200 kilometers away from home, my Mehran parked under the shade, I watch as the tractor pulled away. The trolley being pulled by the tractor is filled with bags of wheat. On its way to be sold to the government.
Agriculture was profitable back then, and I was happily – and silently – thanking God for the good harvest and it was safe to say, I was in a good mood.
“Mubarak ho sir jee,” Afzal says, “this is good,” nodding toward the bags of wheat that were huddled together in my crop shed. He’s the munchee – the manager – of the landlord. Tall, fat and an uncontestedly-elected Nazim of the area, Afzal was always helpful. And courteous.
“Chai ho jai!” he says. Yes. Tea would be nice. He knew, from the two years or so of my sporadic visits, my weakness: I can never turn down tea.
So from my small crop shed, we get out of the car and start walking towards the milk center.
Now consider this for a moment: Pakistan is in the top 5 milk producing countries in the world. Punjab is, by far, the largest milk producing province within Pakistan. And two districts in Punjab produce the most milk. In one of those districts, one of the largest milk contractor had his largest milk collection center right next to my leased land. He collected thousands upon thousands of liters of milk every day at this milk center alone. Collecting the milk to sell it to the big milk marketing companies.
It was at this milk center that we sit. The manager of the milk center comes out, greets us and without asking or being told, straight away orders three cups of tea. Wheat is our staple diet, tea is our staple drink.
We talk about the wheat crop, the weather and the milk business. I tell him how I got a 49 maund average over 140 acres and how my partner is pleased with the cash flow. Maybe now I would upgrade from the Mehran to a Baleno. That’d be nice.
He tells me that anticipating the summers, he’s operating on a one point five rupee margin, bringing in some serious cash for the milk center.
I tell him that it’s impressive how his hard work’s paying off. He nods, happy with the praise.
During our engrossing discussions, we are told that the small kitchen – that was within one of the largest milk center in the largest milk-producing province of one of the largest milk-producing countries in the world – is out of milk.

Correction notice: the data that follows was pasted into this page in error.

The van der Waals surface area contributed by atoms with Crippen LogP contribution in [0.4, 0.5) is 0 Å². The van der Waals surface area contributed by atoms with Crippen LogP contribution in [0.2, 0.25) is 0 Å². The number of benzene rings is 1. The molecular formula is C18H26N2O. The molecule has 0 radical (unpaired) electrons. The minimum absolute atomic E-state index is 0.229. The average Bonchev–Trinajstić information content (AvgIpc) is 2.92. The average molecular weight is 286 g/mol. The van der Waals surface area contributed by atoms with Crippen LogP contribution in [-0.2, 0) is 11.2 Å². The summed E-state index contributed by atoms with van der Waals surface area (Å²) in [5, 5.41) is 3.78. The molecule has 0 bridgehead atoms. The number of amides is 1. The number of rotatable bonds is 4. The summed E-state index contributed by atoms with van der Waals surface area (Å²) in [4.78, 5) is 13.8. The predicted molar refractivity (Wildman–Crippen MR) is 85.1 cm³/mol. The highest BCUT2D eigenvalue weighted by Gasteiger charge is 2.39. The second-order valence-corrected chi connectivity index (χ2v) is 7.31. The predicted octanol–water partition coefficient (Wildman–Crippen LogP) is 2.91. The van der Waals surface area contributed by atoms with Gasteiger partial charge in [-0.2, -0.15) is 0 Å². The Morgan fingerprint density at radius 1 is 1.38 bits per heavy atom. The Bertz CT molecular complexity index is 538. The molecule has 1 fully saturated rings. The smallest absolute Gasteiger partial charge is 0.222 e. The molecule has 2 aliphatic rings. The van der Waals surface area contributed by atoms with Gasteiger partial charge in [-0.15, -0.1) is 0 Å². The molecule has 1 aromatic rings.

“You guys out of milk! Now that is impressive,” I say. Even Afzal manages a giggle.
But then something remarkable happened: the milk center manager told the tea boy (who was really an old man, not a boy), to go to the tea stall in the nearby market and get some milk. I couldn’t help but ask, “why not take a quarter liter from the thousands that you have in store?”
“O no sir jee,” he smiles, “this milk is not fit for consumption.”
The problem was glaringly obvious. And sitting there, I had this urge of somehow playing my part in providing a solution.
Can I provide good, “drinkable” milk honestly and profitably to people who do not know the difference?
I started selling milk a few months later. In a small vicinity around my house in Lahore, serving up to hundred and fifty houses. I sold milk for about five years, and the enterprise was profitable from the start. Alhumdulillah.
For many, the profits I got were equivalent to – and nothing more than – a healthy pocket money. I was told that “real businessmen” would sell more and more. So I guess I am not a “real businessman”, but I do feel happy that I started something based on the notions of solving a problem, instead of earning a profit.
Starting and doing something “just for the money” is perfectly and absolutely fine. But I felt – and still feel – that there is a far more fulfilling way of starting something.
Unashamedly, I call it for-profit philanthropy.
Find a problem, provide a solution and make it easy for the transaction of money to take place; I think this is the easiest definition of an entrepreneur.
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